More than 2 dozen fires burning across Utah

By Lynn DeBruin

Associated Press

Published: Friday, July 13 2012 1:31 p.m. MDT

This image provided by the Utah Bureau of Land Management shows the Baboon wildfire burnig in southwestern Utah, Thursday July 12, 2012. Fire crews are battling the wildfire in southwestern Utah that has burned nearly 27 square miles in just a few hours. The blaze in Beaver County is among four new fires reported Thursday.

Nick Howell, Utah Bureau of Land Management, Associated Press

SALT LAKE CITY — More than two dozen fires burned across Utah on Friday after several were ignited by lightning in the remote northwest corner of the state.

Most of the fires were in rural areas, although smoke from the blazes had reached as far as St. George and Salt Lake City, authorities said.

Overnight rain slowed growth of the Baboon Fire, which has charred nearly 30 square miles south of Minersville.

Evacuation orders were lifted on a farm and Highway 130 was reopened in southwestern Utah, Bureau of Land Management spokesman Don Carpenter said.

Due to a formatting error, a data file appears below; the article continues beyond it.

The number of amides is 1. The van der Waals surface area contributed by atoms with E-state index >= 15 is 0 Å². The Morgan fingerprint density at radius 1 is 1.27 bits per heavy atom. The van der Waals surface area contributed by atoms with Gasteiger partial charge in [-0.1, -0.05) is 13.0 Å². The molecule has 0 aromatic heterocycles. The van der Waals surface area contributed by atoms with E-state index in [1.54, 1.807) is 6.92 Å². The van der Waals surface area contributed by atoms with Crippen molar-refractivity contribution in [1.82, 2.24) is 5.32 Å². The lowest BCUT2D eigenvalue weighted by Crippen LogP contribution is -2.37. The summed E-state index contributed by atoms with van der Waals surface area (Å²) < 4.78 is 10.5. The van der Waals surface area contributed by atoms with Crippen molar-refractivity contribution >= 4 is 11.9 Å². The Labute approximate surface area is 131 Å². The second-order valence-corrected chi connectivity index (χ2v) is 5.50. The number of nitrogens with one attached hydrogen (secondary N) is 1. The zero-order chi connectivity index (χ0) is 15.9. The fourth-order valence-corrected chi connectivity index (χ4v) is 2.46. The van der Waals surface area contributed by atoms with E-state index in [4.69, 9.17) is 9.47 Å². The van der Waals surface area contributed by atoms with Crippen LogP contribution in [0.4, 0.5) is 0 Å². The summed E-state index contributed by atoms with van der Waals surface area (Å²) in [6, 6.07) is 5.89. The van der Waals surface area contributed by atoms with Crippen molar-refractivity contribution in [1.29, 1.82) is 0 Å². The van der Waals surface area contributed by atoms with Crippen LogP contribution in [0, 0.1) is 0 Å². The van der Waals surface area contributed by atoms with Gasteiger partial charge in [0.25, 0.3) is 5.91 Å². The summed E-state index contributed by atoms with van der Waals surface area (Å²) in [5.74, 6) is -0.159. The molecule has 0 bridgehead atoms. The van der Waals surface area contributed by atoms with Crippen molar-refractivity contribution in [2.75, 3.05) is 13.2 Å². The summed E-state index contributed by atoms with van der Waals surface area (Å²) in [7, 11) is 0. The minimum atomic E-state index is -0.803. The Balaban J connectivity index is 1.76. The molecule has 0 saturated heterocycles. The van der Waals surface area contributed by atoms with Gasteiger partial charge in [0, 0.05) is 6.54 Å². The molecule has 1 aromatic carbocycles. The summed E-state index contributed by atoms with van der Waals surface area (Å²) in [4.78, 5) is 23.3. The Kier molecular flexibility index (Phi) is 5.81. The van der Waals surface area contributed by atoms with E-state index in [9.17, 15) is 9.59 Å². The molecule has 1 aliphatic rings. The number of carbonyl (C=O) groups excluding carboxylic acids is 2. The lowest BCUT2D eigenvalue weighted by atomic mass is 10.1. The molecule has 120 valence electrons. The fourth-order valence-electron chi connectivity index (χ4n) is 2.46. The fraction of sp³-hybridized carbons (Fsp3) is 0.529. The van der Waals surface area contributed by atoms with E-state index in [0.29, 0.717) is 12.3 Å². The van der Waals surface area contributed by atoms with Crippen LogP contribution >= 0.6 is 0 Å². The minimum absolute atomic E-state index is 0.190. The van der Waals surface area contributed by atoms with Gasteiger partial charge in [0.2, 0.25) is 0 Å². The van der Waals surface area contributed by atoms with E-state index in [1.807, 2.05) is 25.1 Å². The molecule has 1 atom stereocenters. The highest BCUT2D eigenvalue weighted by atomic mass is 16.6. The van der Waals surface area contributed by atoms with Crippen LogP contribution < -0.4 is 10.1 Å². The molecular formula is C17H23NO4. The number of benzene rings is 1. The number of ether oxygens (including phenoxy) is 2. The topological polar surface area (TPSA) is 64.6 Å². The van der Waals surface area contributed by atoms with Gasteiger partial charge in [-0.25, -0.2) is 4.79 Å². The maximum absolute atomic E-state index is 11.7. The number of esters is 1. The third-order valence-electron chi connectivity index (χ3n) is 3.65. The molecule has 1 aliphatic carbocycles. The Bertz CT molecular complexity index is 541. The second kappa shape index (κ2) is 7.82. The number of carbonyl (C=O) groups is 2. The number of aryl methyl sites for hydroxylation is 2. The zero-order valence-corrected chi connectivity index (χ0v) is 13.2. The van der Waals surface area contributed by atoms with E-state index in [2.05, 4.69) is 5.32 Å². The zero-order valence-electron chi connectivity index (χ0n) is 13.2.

"We had pretty good rain on it last night," said Jason Curry, a spokesman for the Utah Division of Forestry, Fire and State Lands. "That has really diminished the amount of growth."

In northwestern Utah, lightning set off five new fires late Thursday, bringing to seven the number burning in the high-desert grasslands about 20 miles north of the tiny Box Elder County community of Grouse Creek.

The Red Butte Fire grew to about 1½ square miles, but no homes were threatened.

Thirteen fires started by lightning continued burning along the Arizona strip. The Hobble complex of fires has burned 28 square miles while the Plateau Fire was estimated at 7 square miles.

Smoke from the fires was affecting St. George to the north, prompting city officials to warn residents against going outside.

Another fire in Tooele County has burned 350 acres on the west slope of the Oquirrh Mountains and was blowing smoke into Salt Lake City.

Additional rain in the forecast Friday could aid firefighting efforts.

"Our biggest concern is the safety of the firefighters," Curry said. "When there's lightning in the mix and rain coming down, it creates slippery conditions."

In central Utah, a small fire burning near Moroni forced evacuation of a popular rock climbing area in Maple Canyon.

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